Noire: Metamorphosis


The concert I went to was named Metamorphosis performed by the group Noire. It occurred on Friday, November 9, 2018 at 7:00 PM and lasted an hour. The theme of the concert was centered around black activism. It was directed by Dr. Carlos Simon and there was 7 pieces performed by the choir. Most of the pieces performed had a solo while the chorus sung in the background. The pieces were not originally created instead, they were songs that were already created by a mix of different artists. However, 2 pieces were created by one of the women who sung in the choir. The performers were very energetic and passionate about creating a show for the audience. There was a use of the instrument’s piano and drums. The purpose of this concert was to encourage an atmosphere of activism in the audience based off bringing awareness to the racial inequality that is prevalent in our country today.


5/5 Stars!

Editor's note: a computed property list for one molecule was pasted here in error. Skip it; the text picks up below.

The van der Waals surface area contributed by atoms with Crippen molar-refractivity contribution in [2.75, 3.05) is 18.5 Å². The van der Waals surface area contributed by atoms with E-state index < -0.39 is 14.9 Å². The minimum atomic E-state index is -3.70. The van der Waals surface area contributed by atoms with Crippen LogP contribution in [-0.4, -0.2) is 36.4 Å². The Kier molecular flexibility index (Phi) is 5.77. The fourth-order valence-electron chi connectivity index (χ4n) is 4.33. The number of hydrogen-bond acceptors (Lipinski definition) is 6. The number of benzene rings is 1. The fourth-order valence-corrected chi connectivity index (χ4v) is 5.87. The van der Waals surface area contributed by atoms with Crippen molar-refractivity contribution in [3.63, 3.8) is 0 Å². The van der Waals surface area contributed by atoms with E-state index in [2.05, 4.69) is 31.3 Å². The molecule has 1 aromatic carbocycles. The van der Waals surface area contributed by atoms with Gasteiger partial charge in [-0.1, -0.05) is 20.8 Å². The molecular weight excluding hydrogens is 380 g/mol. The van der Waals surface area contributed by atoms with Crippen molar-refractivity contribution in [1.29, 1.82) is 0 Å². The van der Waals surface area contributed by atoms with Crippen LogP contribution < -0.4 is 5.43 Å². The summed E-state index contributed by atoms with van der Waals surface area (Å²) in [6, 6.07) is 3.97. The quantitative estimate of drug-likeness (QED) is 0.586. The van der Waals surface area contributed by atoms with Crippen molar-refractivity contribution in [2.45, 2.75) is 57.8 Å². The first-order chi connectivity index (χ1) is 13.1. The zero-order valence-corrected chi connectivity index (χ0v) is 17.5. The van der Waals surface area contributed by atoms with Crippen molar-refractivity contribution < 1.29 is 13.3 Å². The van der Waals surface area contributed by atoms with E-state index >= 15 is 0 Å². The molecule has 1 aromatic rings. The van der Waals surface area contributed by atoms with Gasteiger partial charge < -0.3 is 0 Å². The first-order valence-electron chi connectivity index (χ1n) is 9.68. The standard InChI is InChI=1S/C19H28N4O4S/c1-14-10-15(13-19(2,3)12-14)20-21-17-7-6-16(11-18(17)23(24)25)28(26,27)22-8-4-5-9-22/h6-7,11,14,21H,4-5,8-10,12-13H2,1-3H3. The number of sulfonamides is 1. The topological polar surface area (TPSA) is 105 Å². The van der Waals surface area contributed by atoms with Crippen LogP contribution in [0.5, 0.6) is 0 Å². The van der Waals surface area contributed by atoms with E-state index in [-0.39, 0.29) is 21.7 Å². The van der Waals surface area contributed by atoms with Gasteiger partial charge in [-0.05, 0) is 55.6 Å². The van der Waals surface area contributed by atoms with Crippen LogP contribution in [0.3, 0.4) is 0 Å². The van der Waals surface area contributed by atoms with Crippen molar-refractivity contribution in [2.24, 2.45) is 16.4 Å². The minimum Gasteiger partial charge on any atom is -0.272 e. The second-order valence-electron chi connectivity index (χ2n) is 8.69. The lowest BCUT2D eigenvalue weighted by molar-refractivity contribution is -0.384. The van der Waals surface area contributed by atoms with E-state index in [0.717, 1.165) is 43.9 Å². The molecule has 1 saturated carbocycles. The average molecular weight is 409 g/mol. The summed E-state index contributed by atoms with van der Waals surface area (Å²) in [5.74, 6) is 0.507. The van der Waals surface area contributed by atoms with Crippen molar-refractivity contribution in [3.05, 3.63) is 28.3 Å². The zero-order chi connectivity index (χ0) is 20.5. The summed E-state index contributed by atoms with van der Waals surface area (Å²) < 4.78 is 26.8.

In my opinion, the order of the concert flowed nicely. The music was performed well for the most part as the group harmonized very well with one another. There was a mixture of different musical genres that was in the concert. Specifically, I could hear Gospel, some folk music influence, blues, and a little bit of jazz. The choir did a lot of call and response in the performance from the beginning to the end. With majority of the songs, the audience could see the folk music influence by the simple scales and simple melodies that reflected African American folk music in the earlier times. Specifically, with the song performed by Nia Jackson “Somebody Tell me What’s going on”, I seen the influence of blues with the emphasis on the instruments emphasizing the third, fifth, and seventh notes. In addition, many of the solos improvised on their parts which highlighted the element of the blues. A couple of the songs had syncopation that had the audience jumping and moving in their seats as well. Rhythmically, the choir stayed together and on beat with the instruments. However, their dancing was off since some of them couldn’t dance to the beat and didn’t have rhythm. For the most part, they stayed unified and it wasn’t too distracting. I could tell that the director worked hard to make sure that the ladies were in tune with one another and that no one really stuck out. I will say that every voice was distinctive, so they all stood out, but blended so well with one another. In my opinion, the piano brought all the pieces together and really set the mood of the performance. The lyrics to the pieces, the visuals, and the instruments encouraged a mood of vulnerability, sensitivity and motivated the audience to get up and do something about the racial injustices of today. If I could rate the musician’s technical ability, I would give it a 5/5! The instruments didn’t overpower the musicians singing but complimented the songs that were sung. I could tell that the performance was well prepared from the songs that were sung to the poetry that was spoken. I specifically liked two pieces more than the others. They were Nia’s solo “Somebody Tell me What’s Going on?” and the other piece was the song “I am a Woman” written by one of the ladies in the performance. I don’t think I had any compositions that I liked the least because they all evoked different feelings out of me that I feel contributed to the overall atmosphere of the performance. I really liked this concert because the intimacy of the concert was new to me and encouraged me to really pay attention. In other concerts I left feeling pleased and happy with the performance but after this concert I really felt like being active in my community.  

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